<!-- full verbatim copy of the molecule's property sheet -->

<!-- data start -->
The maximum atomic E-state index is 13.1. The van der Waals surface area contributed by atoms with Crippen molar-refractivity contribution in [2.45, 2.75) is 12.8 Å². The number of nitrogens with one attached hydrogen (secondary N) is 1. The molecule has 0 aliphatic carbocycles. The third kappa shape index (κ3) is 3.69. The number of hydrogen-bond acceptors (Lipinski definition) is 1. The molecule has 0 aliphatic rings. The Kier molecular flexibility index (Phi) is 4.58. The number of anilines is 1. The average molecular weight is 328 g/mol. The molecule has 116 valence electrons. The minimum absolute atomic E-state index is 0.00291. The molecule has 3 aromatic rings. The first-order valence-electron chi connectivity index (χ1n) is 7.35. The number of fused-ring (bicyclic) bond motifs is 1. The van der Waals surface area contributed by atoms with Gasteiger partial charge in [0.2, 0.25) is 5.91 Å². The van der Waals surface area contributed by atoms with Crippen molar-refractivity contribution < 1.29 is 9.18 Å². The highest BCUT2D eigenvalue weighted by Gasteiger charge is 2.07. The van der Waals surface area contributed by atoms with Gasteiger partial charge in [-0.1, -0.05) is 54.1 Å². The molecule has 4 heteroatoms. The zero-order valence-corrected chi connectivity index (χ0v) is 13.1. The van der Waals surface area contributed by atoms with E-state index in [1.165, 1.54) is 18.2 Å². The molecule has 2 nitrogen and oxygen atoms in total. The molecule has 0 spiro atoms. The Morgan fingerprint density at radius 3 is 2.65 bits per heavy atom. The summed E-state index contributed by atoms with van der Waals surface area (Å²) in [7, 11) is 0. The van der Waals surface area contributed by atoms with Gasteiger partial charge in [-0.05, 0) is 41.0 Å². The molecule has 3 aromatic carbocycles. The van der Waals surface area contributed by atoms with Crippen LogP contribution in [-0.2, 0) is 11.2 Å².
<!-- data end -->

The maximum atomic E-state index is 13.1. The van der Waals surface area contributed by atoms with Crippen molar-refractivity contribution in [2.45, 2.75) is 12.8 Å². The number of nitrogens with one attached hydrogen (secondary N) is 1. The molecule has 0 aliphatic carbocycles. The third kappa shape index (κ3) is 3.69. The number of hydrogen-bond acceptors (Lipinski definition) is 1. The molecule has 0 aliphatic rings. The Kier molecular flexibility index (Phi) is 4.58. The number of anilines is 1. The average molecular weight is 328 g/mol. The molecule has 116 valence electrons. The minimum absolute atomic E-state index is 0.00291. The molecule has 3 aromatic rings. The first-order valence-electron chi connectivity index (χ1n) is 7.35. The number of fused-ring (bicyclic) bond motifs is 1. The van der Waals surface area contributed by atoms with Gasteiger partial charge in [0.2, 0.25) is 5.91 Å². The van der Waals surface area contributed by atoms with Crippen molar-refractivity contribution < 1.29 is 9.18 Å². The highest BCUT2D eigenvalue weighted by Gasteiger charge is 2.07. The van der Waals surface area contributed by atoms with Gasteiger partial charge in [-0.1, -0.05) is 54.1 Å². The molecule has 4 heteroatoms. The zero-order valence-corrected chi connectivity index (χ0v) is 13.1. The van der Waals surface area contributed by atoms with E-state index in [1.165, 1.54) is 18.2 Å². The molecule has 2 nitrogen and oxygen atoms in total. The molecule has 0 spiro atoms. The Morgan fingerprint density at radius 3 is 2.65 bits per heavy atom. The summed E-state index contributed by atoms with van der Waals surface area (Å²) in [7, 11) is 0. The van der Waals surface area contributed by atoms with Gasteiger partial charge in [-0.05, 0) is 41.0 Å². The molecule has 3 aromatic carbocycles. The van der Waals surface area contributed by atoms with Crippen LogP contribution in [-0.2, 0) is 11.2 Å².